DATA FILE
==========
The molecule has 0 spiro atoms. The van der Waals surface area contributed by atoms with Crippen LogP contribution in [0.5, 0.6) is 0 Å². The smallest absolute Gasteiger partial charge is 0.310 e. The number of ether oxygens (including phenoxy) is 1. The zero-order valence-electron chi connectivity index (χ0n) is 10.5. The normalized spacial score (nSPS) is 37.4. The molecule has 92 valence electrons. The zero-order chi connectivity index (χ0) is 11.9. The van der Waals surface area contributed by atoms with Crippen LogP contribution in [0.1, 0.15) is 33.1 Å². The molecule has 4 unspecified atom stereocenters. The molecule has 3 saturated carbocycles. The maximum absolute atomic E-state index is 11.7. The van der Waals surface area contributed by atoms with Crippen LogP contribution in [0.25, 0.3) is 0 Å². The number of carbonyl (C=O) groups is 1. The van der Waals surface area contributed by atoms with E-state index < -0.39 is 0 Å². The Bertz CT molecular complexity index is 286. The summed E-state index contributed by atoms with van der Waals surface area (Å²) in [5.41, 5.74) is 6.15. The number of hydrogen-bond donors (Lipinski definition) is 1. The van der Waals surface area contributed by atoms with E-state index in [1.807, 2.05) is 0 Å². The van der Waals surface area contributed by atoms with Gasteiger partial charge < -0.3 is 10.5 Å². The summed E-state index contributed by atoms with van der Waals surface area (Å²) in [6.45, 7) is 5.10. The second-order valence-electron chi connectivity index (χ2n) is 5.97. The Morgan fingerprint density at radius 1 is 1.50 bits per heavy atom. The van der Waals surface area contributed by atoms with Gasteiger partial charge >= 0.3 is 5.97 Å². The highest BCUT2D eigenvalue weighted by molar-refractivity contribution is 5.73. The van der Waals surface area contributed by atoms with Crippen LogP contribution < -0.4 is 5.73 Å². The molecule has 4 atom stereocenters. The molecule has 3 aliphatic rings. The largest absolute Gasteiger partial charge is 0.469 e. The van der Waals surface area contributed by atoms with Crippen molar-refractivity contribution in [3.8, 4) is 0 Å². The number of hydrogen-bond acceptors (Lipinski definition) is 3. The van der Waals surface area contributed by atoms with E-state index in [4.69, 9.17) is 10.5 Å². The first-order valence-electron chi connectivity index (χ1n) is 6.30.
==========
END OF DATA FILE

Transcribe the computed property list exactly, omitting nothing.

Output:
The molecule has 0 spiro atoms. The van der Waals surface area contributed by atoms with Crippen LogP contribution in [0.5, 0.6) is 0 Å². The smallest absolute Gasteiger partial charge is 0.310 e. The number of ether oxygens (including phenoxy) is 1. The zero-order valence-electron chi connectivity index (χ0n) is 10.5. The normalized spacial score (nSPS) is 37.4. The molecule has 92 valence electrons. The zero-order chi connectivity index (χ0) is 11.9. The van der Waals surface area contributed by atoms with Crippen LogP contribution in [0.1, 0.15) is 33.1 Å². The molecule has 4 unspecified atom stereocenters. The molecule has 3 saturated carbocycles. The maximum absolute atomic E-state index is 11.7. The van der Waals surface area contributed by atoms with Crippen LogP contribution in [0.25, 0.3) is 0 Å². The number of carbonyl (C=O) groups is 1. The van der Waals surface area contributed by atoms with E-state index < -0.39 is 0 Å². The Bertz CT molecular complexity index is 286. The summed E-state index contributed by atoms with van der Waals surface area (Å²) in [5.41, 5.74) is 6.15. The number of hydrogen-bond donors (Lipinski definition) is 1. The van der Waals surface area contributed by atoms with E-state index in [1.807, 2.05) is 0 Å². The van der Waals surface area contributed by atoms with Gasteiger partial charge < -0.3 is 10.5 Å². The summed E-state index contributed by atoms with van der Waals surface area (Å²) in [6.45, 7) is 5.10. The second-order valence-electron chi connectivity index (χ2n) is 5.97. The Morgan fingerprint density at radius 1 is 1.50 bits per heavy atom. The van der Waals surface area contributed by atoms with Gasteiger partial charge >= 0.3 is 5.97 Å². The highest BCUT2D eigenvalue weighted by molar-refractivity contribution is 5.73. The van der Waals surface area contributed by atoms with Crippen LogP contribution < -0.4 is 5.73 Å². The molecule has 4 atom stereocenters. The molecule has 3 aliphatic rings. The largest absolute Gasteiger partial charge is 0.469 e. The van der Waals surface area contributed by atoms with Crippen molar-refractivity contribution in [3.8, 4) is 0 Å². The number of hydrogen-bond acceptors (Lipinski definition) is 3. The van der Waals surface area contributed by atoms with E-state index in [4.69, 9.17) is 10.5 Å². The first-order valence-electron chi connectivity index (χ1n) is 6.30.